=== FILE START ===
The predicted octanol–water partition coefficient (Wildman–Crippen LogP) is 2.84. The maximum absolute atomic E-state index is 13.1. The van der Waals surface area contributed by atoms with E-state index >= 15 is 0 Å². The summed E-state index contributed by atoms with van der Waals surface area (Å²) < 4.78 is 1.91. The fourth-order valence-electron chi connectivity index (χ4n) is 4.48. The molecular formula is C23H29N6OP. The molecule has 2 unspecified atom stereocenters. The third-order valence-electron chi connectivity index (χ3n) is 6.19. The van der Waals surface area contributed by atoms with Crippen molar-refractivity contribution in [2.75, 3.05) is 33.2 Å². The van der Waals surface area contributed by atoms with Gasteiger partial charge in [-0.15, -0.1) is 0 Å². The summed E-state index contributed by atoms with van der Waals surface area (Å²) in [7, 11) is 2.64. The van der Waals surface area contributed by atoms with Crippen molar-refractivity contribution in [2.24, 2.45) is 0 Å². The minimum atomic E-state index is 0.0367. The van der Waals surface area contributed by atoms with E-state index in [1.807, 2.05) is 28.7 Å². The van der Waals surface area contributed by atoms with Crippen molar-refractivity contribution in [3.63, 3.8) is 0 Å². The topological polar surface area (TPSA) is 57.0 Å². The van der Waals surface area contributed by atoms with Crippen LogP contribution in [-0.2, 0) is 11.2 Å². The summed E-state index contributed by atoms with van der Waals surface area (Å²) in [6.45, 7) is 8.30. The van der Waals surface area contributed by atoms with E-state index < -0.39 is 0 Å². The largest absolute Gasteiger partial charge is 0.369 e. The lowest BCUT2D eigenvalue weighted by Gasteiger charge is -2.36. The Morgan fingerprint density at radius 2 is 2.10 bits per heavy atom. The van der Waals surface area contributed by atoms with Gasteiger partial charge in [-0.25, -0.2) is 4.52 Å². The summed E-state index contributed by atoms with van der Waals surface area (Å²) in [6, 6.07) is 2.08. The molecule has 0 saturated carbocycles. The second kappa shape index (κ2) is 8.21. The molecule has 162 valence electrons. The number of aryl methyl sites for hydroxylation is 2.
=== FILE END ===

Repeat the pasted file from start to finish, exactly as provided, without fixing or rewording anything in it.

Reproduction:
The predicted octanol–water partition coefficient (Wildman–Crippen LogP) is 2.84. The maximum absolute atomic E-state index is 13.1. The van der Waals surface area contributed by atoms with E-state index >= 15 is 0 Å². The summed E-state index contributed by atoms with van der Waals surface area (Å²) < 4.78 is 1.91. The fourth-order valence-electron chi connectivity index (χ4n) is 4.48. The molecular formula is C23H29N6OP. The molecule has 2 unspecified atom stereocenters. The third-order valence-electron chi connectivity index (χ3n) is 6.19. The van der Waals surface area contributed by atoms with Crippen molar-refractivity contribution in [2.75, 3.05) is 33.2 Å². The van der Waals surface area contributed by atoms with Gasteiger partial charge in [-0.15, -0.1) is 0 Å². The summed E-state index contributed by atoms with van der Waals surface area (Å²) in [7, 11) is 2.64. The van der Waals surface area contributed by atoms with Crippen molar-refractivity contribution in [2.24, 2.45) is 0 Å². The minimum atomic E-state index is 0.0367. The van der Waals surface area contributed by atoms with E-state index in [1.807, 2.05) is 28.7 Å². The van der Waals surface area contributed by atoms with Crippen molar-refractivity contribution in [3.63, 3.8) is 0 Å². The topological polar surface area (TPSA) is 57.0 Å². The van der Waals surface area contributed by atoms with Crippen LogP contribution in [-0.2, 0) is 11.2 Å². The summed E-state index contributed by atoms with van der Waals surface area (Å²) in [6.45, 7) is 8.30. The van der Waals surface area contributed by atoms with E-state index < -0.39 is 0 Å². The largest absolute Gasteiger partial charge is 0.369 e. The lowest BCUT2D eigenvalue weighted by Gasteiger charge is -2.36. The Morgan fingerprint density at radius 2 is 2.10 bits per heavy atom. The van der Waals surface area contributed by atoms with Gasteiger partial charge in [-0.25, -0.2) is 4.52 Å². The summed E-state index contributed by atoms with van der Waals surface area (Å²) in [6, 6.07) is 2.08. The molecule has 0 saturated carbocycles. The second kappa shape index (κ2) is 8.21. The molecule has 162 valence electrons. The number of aryl methyl sites for hydroxylation is 2.